These resources include the best available evidence about the course of Rett syndrome and its management as well as practical information about family associations, specialist clinical centres and links to relevant websites.
Downs J, Bebbington A, Woodhead H, Jacoby P, Jian L, Jefferson A, Leonard H. Early determinants of fractures in Rett syndrome. Pediatrics. 2008;121(3):540-6. Download snapshot see article abstract
We have previously shown that girls and women with Rett syndrome are at an increased risk of fracture. We now wanted to compare the frequency of fracture episodes in females with Rett syndrome with that in the general population. We also wanted to examine factors associated with having a fracture in those with Rett syndrome.
What did we do
We used information provided by families to the Australian Rett Syndrome Study in questionnaires collected longitudinally up until 2004. We looked at the number of fracture episodes, the age at which fracture occurred, level of mobility, type of genetic mutation, epilepsy and the types of medications used to treat it.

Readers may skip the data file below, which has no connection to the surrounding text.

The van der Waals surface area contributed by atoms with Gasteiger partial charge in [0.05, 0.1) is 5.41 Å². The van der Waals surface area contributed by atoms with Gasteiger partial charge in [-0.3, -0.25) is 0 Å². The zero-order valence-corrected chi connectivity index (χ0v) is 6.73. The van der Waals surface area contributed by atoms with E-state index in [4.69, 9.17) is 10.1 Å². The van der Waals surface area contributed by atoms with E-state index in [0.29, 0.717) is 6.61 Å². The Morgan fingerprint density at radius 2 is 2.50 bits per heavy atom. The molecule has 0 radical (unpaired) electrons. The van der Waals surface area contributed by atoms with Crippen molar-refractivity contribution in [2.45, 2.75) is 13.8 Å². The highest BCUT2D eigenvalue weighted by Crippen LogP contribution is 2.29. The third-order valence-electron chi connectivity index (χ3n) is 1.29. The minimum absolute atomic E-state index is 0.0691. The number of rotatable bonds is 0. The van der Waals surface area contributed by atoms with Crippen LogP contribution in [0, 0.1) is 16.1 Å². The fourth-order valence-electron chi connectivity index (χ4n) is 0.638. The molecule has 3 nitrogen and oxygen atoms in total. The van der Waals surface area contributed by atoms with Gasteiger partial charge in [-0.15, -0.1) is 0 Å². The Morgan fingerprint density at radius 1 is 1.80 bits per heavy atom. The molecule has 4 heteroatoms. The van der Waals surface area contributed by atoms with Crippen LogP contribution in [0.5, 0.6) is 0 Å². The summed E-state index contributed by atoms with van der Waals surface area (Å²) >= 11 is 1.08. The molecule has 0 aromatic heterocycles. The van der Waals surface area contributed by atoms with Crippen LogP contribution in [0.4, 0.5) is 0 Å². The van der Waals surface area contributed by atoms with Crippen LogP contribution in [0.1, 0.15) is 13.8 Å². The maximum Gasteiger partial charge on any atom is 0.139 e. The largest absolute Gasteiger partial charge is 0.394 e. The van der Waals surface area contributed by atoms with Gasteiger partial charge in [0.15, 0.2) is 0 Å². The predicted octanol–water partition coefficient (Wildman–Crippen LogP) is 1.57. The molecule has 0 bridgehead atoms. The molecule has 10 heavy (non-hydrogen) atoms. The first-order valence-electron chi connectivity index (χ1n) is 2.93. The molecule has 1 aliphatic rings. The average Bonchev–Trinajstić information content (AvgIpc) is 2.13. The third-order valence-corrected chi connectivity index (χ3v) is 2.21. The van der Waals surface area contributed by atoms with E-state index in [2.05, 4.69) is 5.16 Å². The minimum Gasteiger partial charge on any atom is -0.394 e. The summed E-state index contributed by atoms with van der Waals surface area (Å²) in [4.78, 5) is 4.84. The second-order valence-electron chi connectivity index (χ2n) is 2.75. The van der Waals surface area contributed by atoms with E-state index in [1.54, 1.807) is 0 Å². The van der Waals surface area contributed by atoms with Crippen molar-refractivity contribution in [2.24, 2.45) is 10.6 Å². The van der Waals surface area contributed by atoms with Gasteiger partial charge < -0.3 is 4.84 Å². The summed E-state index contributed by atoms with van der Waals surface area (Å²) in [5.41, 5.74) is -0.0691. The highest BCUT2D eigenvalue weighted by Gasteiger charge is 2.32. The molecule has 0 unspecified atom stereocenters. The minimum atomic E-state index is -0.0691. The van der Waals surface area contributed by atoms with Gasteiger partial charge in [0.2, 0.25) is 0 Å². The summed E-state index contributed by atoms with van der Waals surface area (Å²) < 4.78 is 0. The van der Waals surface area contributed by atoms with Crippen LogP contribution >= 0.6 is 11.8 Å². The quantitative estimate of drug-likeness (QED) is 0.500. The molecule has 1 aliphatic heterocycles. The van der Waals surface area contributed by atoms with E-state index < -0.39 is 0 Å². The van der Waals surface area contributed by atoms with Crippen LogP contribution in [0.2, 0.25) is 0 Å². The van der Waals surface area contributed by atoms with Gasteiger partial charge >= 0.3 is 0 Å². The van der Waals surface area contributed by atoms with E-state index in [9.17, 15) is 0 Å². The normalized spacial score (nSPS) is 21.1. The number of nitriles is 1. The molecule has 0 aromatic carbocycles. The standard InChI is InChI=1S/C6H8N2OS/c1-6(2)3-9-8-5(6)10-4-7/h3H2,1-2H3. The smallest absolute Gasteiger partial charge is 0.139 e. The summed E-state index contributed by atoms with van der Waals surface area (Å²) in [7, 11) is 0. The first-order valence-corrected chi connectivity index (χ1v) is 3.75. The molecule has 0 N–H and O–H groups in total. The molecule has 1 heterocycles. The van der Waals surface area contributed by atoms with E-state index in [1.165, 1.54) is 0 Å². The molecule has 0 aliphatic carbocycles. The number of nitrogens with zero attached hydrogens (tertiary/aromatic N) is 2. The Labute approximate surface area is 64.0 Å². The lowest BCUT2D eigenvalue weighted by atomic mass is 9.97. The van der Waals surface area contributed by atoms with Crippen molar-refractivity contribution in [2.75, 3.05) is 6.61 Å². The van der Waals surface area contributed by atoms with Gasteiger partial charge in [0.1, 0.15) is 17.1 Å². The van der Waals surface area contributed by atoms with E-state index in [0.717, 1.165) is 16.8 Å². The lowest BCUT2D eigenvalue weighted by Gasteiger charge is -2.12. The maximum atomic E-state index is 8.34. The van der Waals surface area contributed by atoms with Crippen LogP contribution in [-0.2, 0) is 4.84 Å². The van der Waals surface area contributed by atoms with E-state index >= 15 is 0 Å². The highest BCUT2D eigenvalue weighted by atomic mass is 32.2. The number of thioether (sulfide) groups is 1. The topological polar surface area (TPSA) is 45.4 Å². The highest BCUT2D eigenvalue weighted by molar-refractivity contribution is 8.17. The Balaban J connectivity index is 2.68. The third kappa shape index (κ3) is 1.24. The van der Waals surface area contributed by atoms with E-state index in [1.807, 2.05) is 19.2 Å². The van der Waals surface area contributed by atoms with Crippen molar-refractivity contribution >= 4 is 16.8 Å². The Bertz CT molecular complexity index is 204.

What we found
The girls and women were between 2-29 years old in 2004 with an average age of 14.7 years. Of the 234 girls and women in this study, 84 (36%) had experienced one or more fractures between 1996 and 2004. Lower limb fractures were most common. Fractures were almost 4 times as likely to have occurred compared to the general population of similarly aged girls and women. Those with a diagnosis of epilepsy and taking more than two types of medications for epilepsy were at a higher risk of having a fracture. Similarly, those with a p.R270X or a p.R168X mutation were also at higher risk. Learning to walk was associated with a slight reduction in the likelihood of fracture.
What does it mean
It is likely that fractures in Rett syndrome are caused by different factors than in the general population where they are often associated with sporting injuries and car accidents. Fractures in Rett syndrome may occur in different circumstances and often with lower levels of trauma. Parents and healthcare professionals should be alert to suspicion of possible fracture if there has been a particular stress such as a fall.
For further reports and findings, see our publications list.